Run your simulations hot

Let’s play a game.

I have a coin and you have a coin. My coin is fair, but your coin is double-sided. There is a 70% probability your coin has two heads, and a 30% probability your coin has two tails. I say we flip each of our coins 100 times, and if your coin flips more heads, you win 100 dollars. How much would you pay to play this game?

I argue that you should pay 1000 dollars to play this game, because you are nearly guaranteed victory. On the first flip, there is a 70% chance you win. We can model the number of heads of your coin over 100 flips $X_2$ as a binomial random variable with parameter $p = 0.7.$ Similarly, we can model the number of heads of my coin over 100 flips $X_1$ as a binomial random variable with parameter $p = 0.5.$ And $P((X_2 - X_1) \leq 0) \approx 0.$ So you are virtually guaranteed to win, and you should be willing to pay a very high premium to play the game.

But this seems unintuitive, and maybe you get the suspicion that I am trying to hustle you. So what’s wrong with the above reasoning? Well, we are given the distribution of $X_2$ in the game description. It is $P(X_2 = 100) = 0.7, P(X_2 = 0) = 0.3.$ The number of heads is not normally distributed; it is bimodal, and can only take on the two values at the extremes of its range. While the flips of my coin are independent, yours are not. After your first flip, you know know the results of your following 99 flips. You should pay $\frac{0.7}{0.3} \cdot \$100 \approx \$233.34$ to play the game

Put another way, each toss gives us some Bayesian information about the coins, and we have to update our priors as we play the game. If we were running a Monte Carlo simulation of the coin game, we would want to simulate two flips, update our distribution over the coin parameters, and repeat. So the “hot” Monte Carlo simulation process consists of two repeated steps: (1) Simulate event and (2) update parameters.

For reasons similar to the coin game, it is important to run Monte Carlo hot for sports simulations, particularly over the course of a season. But there is an added layer of complexity to sports simulations. In the coin game, each event outcome was a function of two parameters: Coin 1’s probability of heads and Coin 2’s probability of heads. Similarly, in sports, we may model each game outcome as a function of two parameters: Team 1’s true strength and Team 2’s true strength. But, unlike the coin parameters, these parameters are subject to change over the course of the season. This is different from saying our belief about the parameters are subject to change, as is the case in the coin game, but rather, the true parameter value is subject to change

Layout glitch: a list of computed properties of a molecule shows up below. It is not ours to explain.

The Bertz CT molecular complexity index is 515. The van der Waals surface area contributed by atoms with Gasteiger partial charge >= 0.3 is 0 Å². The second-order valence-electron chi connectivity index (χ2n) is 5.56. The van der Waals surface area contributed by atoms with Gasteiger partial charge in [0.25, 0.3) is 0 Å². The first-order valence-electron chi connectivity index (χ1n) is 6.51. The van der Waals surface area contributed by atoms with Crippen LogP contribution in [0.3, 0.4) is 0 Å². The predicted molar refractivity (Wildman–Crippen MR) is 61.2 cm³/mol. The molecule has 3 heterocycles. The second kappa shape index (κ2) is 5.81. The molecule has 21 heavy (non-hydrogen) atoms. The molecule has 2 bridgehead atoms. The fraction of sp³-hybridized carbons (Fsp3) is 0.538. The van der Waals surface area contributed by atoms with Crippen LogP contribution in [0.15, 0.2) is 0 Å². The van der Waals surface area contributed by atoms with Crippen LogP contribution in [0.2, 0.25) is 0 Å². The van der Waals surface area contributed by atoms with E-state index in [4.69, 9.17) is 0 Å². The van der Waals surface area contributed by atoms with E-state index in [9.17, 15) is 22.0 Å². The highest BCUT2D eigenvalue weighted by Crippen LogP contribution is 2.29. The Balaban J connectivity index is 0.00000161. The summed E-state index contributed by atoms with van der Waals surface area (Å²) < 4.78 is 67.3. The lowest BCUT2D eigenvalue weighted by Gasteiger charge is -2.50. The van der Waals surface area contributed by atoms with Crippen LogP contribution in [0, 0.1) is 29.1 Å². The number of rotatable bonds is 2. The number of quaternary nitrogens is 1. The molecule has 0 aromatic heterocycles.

Consider a poorly rated basketball team that goes on a sudden unexpected win streak in the middle of the season. Absent other information about the team, there are a couple of possible explanations of the win streak. The team could have simply gotten lucky, and not actually be much better than they were estimated to be before the win streak began. They could also have been underestimated before the win streak, and actually the win streak was much more likely than expected before it began. And lastly, the team could have materially improved since the start of the win streak, with the win streak reflecting the change in true strength. Maybe they traded for a new player, or maybe the lineup or positional rotations changed, or maybe a star player just returned from their 20-game suspension for flashing a gun on Instagram live. Regardless, updating parameters over the course of a simulation allows us to capture these true changes in the underlying parameter over the course of the simulation.

Note that there are other ways to model these sudden phase-shift changes in true rating parameter over the course of a sports season, which I have not explored, but would like to. Things like injuries and trades, for example, could directly be modeled as Poisson random variables. But hot Monte Carlo gets you some of the way there.

Generally speaking, static Monte Carlo results in less variance in simulation outcomes than hot Monte Carlo. I can usually identify this in sports simulations by overconfidence in favorites–for example, 100.00% probability the best team makes the playoffs at the start of the season.

Here’s a short experiment to illustrate the point. Consider a 4-team league, with 100 games over the course of a season. Each team has an ELO rating between 0 and 10. We’ll say a team’s probability of winning a game is a softmax over theirs and their opponent’s ratings. The winning team’s ELO increases by 10% of their opponent’s rating, and the losing team’s ELO decreases by 10% of 10 - their opponent’s rating, but ratings are clipped between 0 and 10. In the static simulation, we do not update ELOs, and in the hot simulation, we do. Teams have ratings of 2, 4, 6, and 8 at the beginning of the season. Let’s compare the distribution of win totals over the course of 100 simulations. Code here.


Avg. Wins SD Wins
Team 1 4.8 1.9
Team 2 33.5 4.7
Team 3 66.5 4.7
Team 4 95.2 2.3


Avg. Wins SD Wins
Team 1 13.2 7.5
Team 2 24.2 12.1
Team 3 73.7 14.8
Team 4 88.9 4.9